You may ask what about the kids who can go on. They can't help much more either. After all they have already passed the test.

But, ohhhhh those precious bubble kids. If we could just get those kids to get two more questions right then we might be recognized. Can you imagine how wonderful that would be.

The concept of the bubble kid was created to help school ratings, not to help all the kids who need help. What morally reprehensible thing to do.

My school district - The Sheldon Independent School District did it. I witnessed it because I was in the meetings. We had to identify the "bubble kids" for each subject and design tutorials for them. The lower kids could just go jump because they couldn't help the district or the building. This was the same brilliant district that had the ever popular group strip searches.

I doubt if Sheldon will ever figure out how to be successful. That would require teaching every child to success. That would require slightly more intelligence than identifying the kids who missed passing the test by one or two points. Working with individual kids until they are successful escapes the school board and administration. No, what we were supposed to do was to identify and concentrate only on the kids who could help the district raise itself above it's already appalling status.

Parents in Sheldon and all districts across the state. Be in the power group. Find our if you too have a "bubble child". If your child is not a bubble child call your remarkable districts to find out how your child can also be a bubble child.

If it weren't so pathetic it would be funny.

John McGeough

Sunday, January 09, 2005

What if schools thought of themselves as a service?

I wonder what would happen to education if schools thought of kids as clients who had to be pleased? Thats a radical thought isn't it? Such a view would require a sea change in the way in which schools regard kids.

Today, many schools are about two things and two things only; test scores and keeping order. The approach to raising test scores is to reduce the curriculum into smaller and smaller bits. Schools often attempt to guess what will be on a particular standardized test. When they think they have it figured out, they create warm-ups and drills to force feed kids those discreet facts. Schools reduce the content, water it down and dumb it down until they think they are only teaching what is going to be on the test. Because of this kind of approach, schools have become places of excrutiating boredom. They create souless, boring lessons designed to teach the trivia that is going to be on the test. Schools today have little or nothing to do with how children really learn.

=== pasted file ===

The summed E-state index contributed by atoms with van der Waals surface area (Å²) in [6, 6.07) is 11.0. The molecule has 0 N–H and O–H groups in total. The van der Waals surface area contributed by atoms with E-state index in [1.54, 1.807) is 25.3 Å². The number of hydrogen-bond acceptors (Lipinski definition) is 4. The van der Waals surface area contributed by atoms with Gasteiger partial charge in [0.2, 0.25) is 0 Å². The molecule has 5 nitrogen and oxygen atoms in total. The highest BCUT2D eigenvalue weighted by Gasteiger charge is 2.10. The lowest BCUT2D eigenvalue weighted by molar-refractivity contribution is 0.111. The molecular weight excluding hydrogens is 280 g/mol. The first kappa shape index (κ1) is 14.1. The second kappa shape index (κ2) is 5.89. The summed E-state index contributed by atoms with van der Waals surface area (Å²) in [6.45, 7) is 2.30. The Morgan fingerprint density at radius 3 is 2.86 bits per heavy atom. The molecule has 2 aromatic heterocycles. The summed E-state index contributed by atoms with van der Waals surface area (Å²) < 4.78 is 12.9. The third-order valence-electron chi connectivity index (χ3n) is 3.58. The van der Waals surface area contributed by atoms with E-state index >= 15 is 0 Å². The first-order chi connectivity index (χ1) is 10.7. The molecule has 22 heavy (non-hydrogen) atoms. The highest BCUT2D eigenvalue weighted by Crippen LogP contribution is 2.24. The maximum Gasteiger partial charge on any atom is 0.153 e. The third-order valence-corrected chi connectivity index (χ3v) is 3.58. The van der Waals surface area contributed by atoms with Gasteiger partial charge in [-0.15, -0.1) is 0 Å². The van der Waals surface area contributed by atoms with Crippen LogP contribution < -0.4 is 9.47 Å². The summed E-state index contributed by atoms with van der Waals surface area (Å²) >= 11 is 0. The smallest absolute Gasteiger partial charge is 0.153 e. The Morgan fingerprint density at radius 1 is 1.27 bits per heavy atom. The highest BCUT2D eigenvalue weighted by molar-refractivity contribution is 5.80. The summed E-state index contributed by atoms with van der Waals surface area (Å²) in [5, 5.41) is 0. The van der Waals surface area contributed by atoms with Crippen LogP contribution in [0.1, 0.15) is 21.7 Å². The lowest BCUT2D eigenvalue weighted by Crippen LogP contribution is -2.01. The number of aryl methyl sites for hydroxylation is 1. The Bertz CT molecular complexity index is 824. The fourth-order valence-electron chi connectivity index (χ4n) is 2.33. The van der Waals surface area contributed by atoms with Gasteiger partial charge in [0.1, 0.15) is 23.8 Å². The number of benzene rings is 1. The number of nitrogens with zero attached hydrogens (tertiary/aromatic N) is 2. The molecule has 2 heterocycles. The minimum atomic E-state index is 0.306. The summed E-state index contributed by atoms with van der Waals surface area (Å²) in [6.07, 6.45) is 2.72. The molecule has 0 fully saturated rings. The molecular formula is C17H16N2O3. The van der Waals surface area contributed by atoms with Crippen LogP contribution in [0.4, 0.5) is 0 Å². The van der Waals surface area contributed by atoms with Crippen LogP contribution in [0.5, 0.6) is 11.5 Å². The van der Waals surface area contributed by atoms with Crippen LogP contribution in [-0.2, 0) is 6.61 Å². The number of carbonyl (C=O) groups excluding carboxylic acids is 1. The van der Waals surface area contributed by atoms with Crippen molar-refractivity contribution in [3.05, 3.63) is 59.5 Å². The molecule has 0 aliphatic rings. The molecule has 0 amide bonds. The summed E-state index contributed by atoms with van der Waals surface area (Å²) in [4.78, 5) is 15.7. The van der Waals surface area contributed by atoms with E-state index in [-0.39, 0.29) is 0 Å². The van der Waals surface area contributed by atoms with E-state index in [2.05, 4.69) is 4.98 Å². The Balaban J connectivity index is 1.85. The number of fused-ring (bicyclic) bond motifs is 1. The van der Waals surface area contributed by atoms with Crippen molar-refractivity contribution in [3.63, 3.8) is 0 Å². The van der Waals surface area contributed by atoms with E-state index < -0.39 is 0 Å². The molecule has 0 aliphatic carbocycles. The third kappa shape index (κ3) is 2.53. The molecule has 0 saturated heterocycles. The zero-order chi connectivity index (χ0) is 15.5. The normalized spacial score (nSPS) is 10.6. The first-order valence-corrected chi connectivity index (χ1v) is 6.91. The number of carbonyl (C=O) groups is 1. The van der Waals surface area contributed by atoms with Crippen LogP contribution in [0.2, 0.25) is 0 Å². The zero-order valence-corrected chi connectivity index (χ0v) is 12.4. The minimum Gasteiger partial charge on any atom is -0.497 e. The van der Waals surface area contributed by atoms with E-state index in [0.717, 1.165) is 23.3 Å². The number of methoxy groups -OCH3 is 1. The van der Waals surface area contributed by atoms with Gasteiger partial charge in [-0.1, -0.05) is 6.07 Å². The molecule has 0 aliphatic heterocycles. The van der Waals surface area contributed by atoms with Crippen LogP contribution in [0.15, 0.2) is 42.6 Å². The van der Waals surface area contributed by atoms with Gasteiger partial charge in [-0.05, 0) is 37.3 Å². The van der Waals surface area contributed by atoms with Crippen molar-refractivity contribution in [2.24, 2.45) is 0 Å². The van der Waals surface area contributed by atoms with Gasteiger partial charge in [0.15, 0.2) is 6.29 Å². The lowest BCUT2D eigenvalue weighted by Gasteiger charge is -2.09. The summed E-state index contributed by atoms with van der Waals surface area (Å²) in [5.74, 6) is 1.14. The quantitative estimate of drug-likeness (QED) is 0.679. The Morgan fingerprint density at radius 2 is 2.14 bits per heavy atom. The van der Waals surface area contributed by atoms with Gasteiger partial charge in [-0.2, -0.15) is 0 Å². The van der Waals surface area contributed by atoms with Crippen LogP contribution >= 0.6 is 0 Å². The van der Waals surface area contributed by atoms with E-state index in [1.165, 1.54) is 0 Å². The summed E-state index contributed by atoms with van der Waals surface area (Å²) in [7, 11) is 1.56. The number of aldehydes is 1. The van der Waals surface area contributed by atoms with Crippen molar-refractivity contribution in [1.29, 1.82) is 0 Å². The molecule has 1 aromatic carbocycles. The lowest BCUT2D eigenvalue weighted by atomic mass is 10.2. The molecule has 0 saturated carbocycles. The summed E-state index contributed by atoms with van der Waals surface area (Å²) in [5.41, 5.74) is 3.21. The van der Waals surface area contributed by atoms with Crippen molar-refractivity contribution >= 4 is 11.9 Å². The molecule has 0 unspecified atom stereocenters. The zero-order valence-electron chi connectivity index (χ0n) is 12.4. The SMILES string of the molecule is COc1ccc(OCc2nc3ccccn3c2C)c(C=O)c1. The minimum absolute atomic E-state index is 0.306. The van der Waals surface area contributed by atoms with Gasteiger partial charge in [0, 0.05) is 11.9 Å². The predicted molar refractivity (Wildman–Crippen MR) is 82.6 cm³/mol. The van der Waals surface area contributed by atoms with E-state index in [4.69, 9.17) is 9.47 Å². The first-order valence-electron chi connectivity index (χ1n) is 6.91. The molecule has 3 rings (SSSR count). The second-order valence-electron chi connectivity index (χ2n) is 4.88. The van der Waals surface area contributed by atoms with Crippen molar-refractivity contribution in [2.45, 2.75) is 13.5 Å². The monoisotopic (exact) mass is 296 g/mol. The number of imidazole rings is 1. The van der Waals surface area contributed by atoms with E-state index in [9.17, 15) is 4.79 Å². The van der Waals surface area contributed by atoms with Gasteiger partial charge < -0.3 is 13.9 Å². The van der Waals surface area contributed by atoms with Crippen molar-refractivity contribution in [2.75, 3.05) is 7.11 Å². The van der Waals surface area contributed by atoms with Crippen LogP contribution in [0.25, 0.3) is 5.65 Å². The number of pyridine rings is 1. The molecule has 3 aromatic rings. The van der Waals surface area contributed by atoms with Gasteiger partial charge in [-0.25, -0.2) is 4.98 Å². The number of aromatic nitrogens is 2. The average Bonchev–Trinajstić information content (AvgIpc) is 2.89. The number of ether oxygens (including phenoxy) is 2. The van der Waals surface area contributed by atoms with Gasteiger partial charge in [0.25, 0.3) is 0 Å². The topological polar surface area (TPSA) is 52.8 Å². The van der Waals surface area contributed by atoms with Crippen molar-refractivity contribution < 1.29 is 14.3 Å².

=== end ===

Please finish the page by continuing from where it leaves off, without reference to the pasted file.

Some truly great schools look at it another way. There exists a kind of school that actually tries to create activities and materials that stimulate kids. Lessons in such a school would take into account the way kids live. Kids learn through doing and through play. Great schools look at the real world to find out what children do when they are going about the business of learning as kids.

Great schools do not concern themselves much with disciplinary management. They don't have to be too worried about discipline. These places have such vibrant teaching approaches that their kids are captivated. The kids are interested in what they are learning because it fits the fact that they are kids.

Kids would be regarded as a clientele that must be served an interesting, absorbing and vibrant product. Imagine what could result if a school thought of itself as a competitor for the love and joy of children. Think of the results that could be attained if schools thought of kids less as things to be managed.

I wonder what would happen if schools structured their world so that children actually wanted to be there. Children want to be in a place of joy. They do not want to be in a place where they are assumed to be potential problems.

Presently, students can generally expect punishment instead of fulfilment from many schools. They are bombarded about their hair and their clothes. Kids often find themselves being yelled at in hallways. One of the schools in my district required 5th and 6th grade students to eat silently at lunch. No talking was allowed. I could never understand what perverse and warped logic supported that policy. The environment many kids find themselves in is often chaotic. They find themselves often sitting still for hours when they would work much harder if thier work was intrisically interesting. Many kids feel that they are despised if they learn differently, dress differently, or commit the error of bringing the problems in their lives to school.

For a school to reform itself in a new mold it would have to completely change the way it regards kids. Kids would have to be regarded as basically good. Kids would have to be treated with respect. There is absolutely nothing wrong with talking to a child as if they were born deserving respect. That in itself is a novel concept in many places. They would have to be taught in the way humans actually learn. Lessons would have to be written with an eye to interest combined with solid learning. The school would sincerely try to fashion itself into an entity characterized by deep respect for all kids. Kids would be treated with courtesy. Discipline does not suffer when respect is afforded to children. There are students who almost never hear pleasant words from the adults around them. The adults in the school would actually listen to children as if they have something to say.